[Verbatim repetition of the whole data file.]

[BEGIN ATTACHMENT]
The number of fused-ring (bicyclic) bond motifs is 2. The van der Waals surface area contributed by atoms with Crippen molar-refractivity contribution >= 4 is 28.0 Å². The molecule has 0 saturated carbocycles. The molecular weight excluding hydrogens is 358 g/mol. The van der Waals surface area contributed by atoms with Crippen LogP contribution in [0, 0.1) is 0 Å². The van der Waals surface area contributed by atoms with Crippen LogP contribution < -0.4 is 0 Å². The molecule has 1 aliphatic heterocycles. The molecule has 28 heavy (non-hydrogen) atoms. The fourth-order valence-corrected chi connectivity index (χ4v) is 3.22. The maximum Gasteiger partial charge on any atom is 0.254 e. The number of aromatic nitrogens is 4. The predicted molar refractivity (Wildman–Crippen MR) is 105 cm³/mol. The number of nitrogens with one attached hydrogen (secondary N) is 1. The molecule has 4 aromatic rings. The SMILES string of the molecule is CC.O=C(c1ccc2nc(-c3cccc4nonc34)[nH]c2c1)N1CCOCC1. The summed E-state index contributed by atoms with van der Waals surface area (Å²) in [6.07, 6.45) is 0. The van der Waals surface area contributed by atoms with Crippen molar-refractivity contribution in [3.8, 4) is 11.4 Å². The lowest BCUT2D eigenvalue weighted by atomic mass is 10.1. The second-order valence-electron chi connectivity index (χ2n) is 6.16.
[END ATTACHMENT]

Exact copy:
The number of fused-ring (bicyclic) bond motifs is 2. The van der Waals surface area contributed by atoms with Crippen molar-refractivity contribution >= 4 is 28.0 Å². The molecule has 0 saturated carbocycles. The molecular weight excluding hydrogens is 358 g/mol. The van der Waals surface area contributed by atoms with Crippen LogP contribution in [0, 0.1) is 0 Å². The van der Waals surface area contributed by atoms with Crippen LogP contribution < -0.4 is 0 Å². The molecule has 1 aliphatic heterocycles. The molecule has 28 heavy (non-hydrogen) atoms. The fourth-order valence-corrected chi connectivity index (χ4v) is 3.22. The maximum Gasteiger partial charge on any atom is 0.254 e. The number of aromatic nitrogens is 4. The predicted molar refractivity (Wildman–Crippen MR) is 105 cm³/mol. The number of nitrogens with one attached hydrogen (secondary N) is 1. The molecule has 4 aromatic rings. The SMILES string of the molecule is CC.O=C(c1ccc2nc(-c3cccc4nonc34)[nH]c2c1)N1CCOCC1. The summed E-state index contributed by atoms with van der Waals surface area (Å²) in [6.07, 6.45) is 0. The van der Waals surface area contributed by atoms with Crippen molar-refractivity contribution in [3.8, 4) is 11.4 Å². The lowest BCUT2D eigenvalue weighted by atomic mass is 10.1. The second-order valence-electron chi connectivity index (χ2n) is 6.16.